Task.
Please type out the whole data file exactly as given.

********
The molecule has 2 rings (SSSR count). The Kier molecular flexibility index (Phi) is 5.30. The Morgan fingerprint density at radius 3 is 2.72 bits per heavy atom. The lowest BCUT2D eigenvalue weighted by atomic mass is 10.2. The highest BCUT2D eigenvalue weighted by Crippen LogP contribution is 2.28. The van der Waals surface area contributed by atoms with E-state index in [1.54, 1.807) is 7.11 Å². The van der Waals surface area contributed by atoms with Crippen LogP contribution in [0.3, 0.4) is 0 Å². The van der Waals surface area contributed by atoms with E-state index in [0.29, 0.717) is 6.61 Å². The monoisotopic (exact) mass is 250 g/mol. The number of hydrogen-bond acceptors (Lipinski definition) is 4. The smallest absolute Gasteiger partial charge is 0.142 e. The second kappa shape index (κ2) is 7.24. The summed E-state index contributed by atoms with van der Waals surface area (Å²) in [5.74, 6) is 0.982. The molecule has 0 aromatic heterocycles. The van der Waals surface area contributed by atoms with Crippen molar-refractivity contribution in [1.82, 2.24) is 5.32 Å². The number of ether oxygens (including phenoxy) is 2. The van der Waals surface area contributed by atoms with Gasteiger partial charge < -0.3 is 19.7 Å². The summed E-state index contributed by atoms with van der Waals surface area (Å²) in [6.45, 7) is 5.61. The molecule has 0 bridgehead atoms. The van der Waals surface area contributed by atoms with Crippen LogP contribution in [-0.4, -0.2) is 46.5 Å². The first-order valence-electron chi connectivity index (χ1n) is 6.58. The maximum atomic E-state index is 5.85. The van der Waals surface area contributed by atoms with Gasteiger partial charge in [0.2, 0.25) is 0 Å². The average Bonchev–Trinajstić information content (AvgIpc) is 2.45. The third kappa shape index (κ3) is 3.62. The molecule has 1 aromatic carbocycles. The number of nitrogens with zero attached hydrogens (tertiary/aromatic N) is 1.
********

The molecule has 2 rings (SSSR count). The Kier molecular flexibility index (Phi) is 5.30. The Morgan fingerprint density at radius 3 is 2.72 bits per heavy atom. The lowest BCUT2D eigenvalue weighted by atomic mass is 10.2. The highest BCUT2D eigenvalue weighted by Crippen LogP contribution is 2.28. The van der Waals surface area contributed by atoms with E-state index in [1.54, 1.807) is 7.11 Å². The van der Waals surface area contributed by atoms with Crippen LogP contribution in [0.3, 0.4) is 0 Å². The van der Waals surface area contributed by atoms with E-state index in [0.29, 0.717) is 6.61 Å². The monoisotopic (exact) mass is 250 g/mol. The number of hydrogen-bond acceptors (Lipinski definition) is 4. The smallest absolute Gasteiger partial charge is 0.142 e. The second kappa shape index (κ2) is 7.24. The summed E-state index contributed by atoms with van der Waals surface area (Å²) in [5.74, 6) is 0.982. The molecule has 0 aromatic heterocycles. The van der Waals surface area contributed by atoms with Crippen molar-refractivity contribution in [1.82, 2.24) is 5.32 Å². The number of ether oxygens (including phenoxy) is 2. The van der Waals surface area contributed by atoms with Gasteiger partial charge < -0.3 is 19.7 Å². The summed E-state index contributed by atoms with van der Waals surface area (Å²) in [6.45, 7) is 5.61. The molecule has 0 bridgehead atoms. The van der Waals surface area contributed by atoms with Crippen LogP contribution in [-0.4, -0.2) is 46.5 Å². The first-order valence-electron chi connectivity index (χ1n) is 6.58. The maximum atomic E-state index is 5.85. The van der Waals surface area contributed by atoms with Gasteiger partial charge in [0.2, 0.25) is 0 Å². The average Bonchev–Trinajstić information content (AvgIpc) is 2.45. The third kappa shape index (κ3) is 3.62. The molecule has 1 aromatic carbocycles. The number of nitrogens with zero attached hydrogens (tertiary/aromatic N) is 1.